Listener's Guide to Middle-Earth
With the December premiere of THE RETURN OF THE KING, the last of three epic film adaptations of J.R.R. Tolkien's famed LORD OF THE RINGS trilogy, movie fans and Tolkien aficionados alike will be able to see for themselves how Hollywood translates the author's singular vision to the big screen. However, audiobook enthusiasts have for years enjoyed solid and entertaining adaptations of Tolkien's famous works. We'll suggest the audio adaptations that a Tolkien purist would probably enjoy most and note the audios that are geared more for the casual listener who just wants to enjoy an engaging, relaxed introduction to the wonders of Middle-earth.
Let's address two basic questions: What is THE LORD OF THE RINGS, and what audios would be most useful and enjoyable for those who want to experience a bit of the original Tolkien mythology before seeing the film adaptation this holiday season?
First, THE LORD OF THE RINGS is Oxford University Professor J.R.R. Tolkien's most famous work of fiction, written during the years of WWII, published in the 1950s, and first noticed in a major way on college campuses in the 1960s. The title THE LORD OF THE RINGS collectively refers to the three works that make up the trilogy: THE FELLOWSHIP OF THE RING, THE TWO TOWERS, and THE RETURN OF THE KING. Prior to THE LORD OF THE RINGS, Tolkien wrote THE HOBBIT, which was his first major venture into fantasy fiction. The novel features a separate and complete story, but many of the characters central to the trilogy, such as Bilbo Baggins and the great wizard Gandalf, first appear in THE HOBBIT.
If you're excited about THE LORD OF THE RINGS movies but want a bit of grounding in Tolkien, what do you do? Well, you don't need to go crazy and gather up a pile of audiobooks encompassing everything Tolkien has ever written. In fact, simply picking up a recording of THE HOBBIT will probably do the trick nicely. For starters, you will probably enjoy the movies a bit more if you go into it with this earlier story under your belt. Pointedly, the ominous Ring of Power itself, which hero and villain alike fight over during the entire course of the trilogy, first surfaces in this important prelude.
What audio version of THE HOBBIT should one seek out? There's an excellent 7-cassette unabridged Recorded Books production produced in the early 1990s, performed with grit and enthusiasm by British stage actor Rob Inglis. This well-regarded, engaging performance, available for years as a rental as well as in libraries, has now been repackaged in a new retail edition on cassette and CD. If, on the other hand, you enjoy multi-voiced adaptations, BBC Radio's full-cast dramatization, laced with music and sound effects, is a good bet. Every bookstore in America always seems to have a copy or two on its shelves.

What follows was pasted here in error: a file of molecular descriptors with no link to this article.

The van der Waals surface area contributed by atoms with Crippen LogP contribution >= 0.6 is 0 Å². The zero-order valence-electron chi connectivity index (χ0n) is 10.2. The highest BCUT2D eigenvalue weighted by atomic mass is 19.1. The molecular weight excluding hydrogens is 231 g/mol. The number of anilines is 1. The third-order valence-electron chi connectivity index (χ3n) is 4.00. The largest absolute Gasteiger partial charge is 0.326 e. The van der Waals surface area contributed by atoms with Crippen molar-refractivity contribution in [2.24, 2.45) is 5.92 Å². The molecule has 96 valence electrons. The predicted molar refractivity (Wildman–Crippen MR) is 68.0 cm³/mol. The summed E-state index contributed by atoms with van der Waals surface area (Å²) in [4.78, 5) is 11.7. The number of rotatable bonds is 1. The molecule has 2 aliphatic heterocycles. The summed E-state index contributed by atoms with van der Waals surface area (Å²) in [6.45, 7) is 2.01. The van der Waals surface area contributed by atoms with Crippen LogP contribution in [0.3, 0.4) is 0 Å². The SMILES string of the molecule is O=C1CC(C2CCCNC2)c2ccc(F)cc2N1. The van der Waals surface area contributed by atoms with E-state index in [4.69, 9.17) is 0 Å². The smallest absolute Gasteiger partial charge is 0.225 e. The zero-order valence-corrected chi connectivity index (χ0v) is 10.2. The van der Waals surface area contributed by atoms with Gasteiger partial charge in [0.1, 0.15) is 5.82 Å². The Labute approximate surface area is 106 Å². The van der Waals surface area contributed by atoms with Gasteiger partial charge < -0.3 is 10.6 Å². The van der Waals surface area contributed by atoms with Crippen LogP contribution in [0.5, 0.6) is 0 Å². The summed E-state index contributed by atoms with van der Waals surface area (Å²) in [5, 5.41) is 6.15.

Of course, one doesn't have to stop with THE HOBBIT. Audiophiles who don't need to be surprised by the events of the LORD OF THE RINGS movies and want to first familiarize themselves with Tolkien's text before seeing the story on the big screen can't go wrong by picking up Recorded Books's unabridged production of FELLOWSHIP, also performed by Rob Inglis, and available, too, in a new retail cassette or CD edition. Inglis's narration is initially whimsical, then slowly takes on an ominous air, as the story quickly adopts the darkly mystical tone that will come to dominate the entire trilogy. Another popular choice is the BBC Radio full-cast adaptation, which until recently has only been available as one unit adapting the entire trilogy. Now, with the advent of the RINGS movies, the BBC's latest full cast-adaptation of Tolkien's epic can be purchased either in a CD or cassette package dramatizing the entire trilogy, or as single units adapting the individual books.
The BBC Radio adaptations might be the way to go for some listeners, even purists who tend to prefer single-voice unabridged readings. Why? Simply put, Tolkien tends to, well . . . go on about things, such as anthropological details about the various races and cultures of Middle-earth, their respective legends and customs, and all manner of esoterica about his mythological world. Most Tolkien aficionados revel in these details, but others may hear themselves occasionally saying to themselves, "Oh, just get on with the story!" As successful as the Rob Inglis unabridged Recorded Books productions may be, such individuals may appreciate the judicious blue pencil applied to the proceedings in the BBC adaptations, which are essentially colorful and fast-paced radio dramas aimed at a mass audience.
So now it's time for you to fortify yourself with a flagon of ale, grab your broadsword and shield, and steer your faithful steed down that mysterious fog-shrouded path. Middle-earth awaits!--Joseph P. Menta, Jr.
View J.R.R. Tolkien's Audiography
December 2001/January 2002
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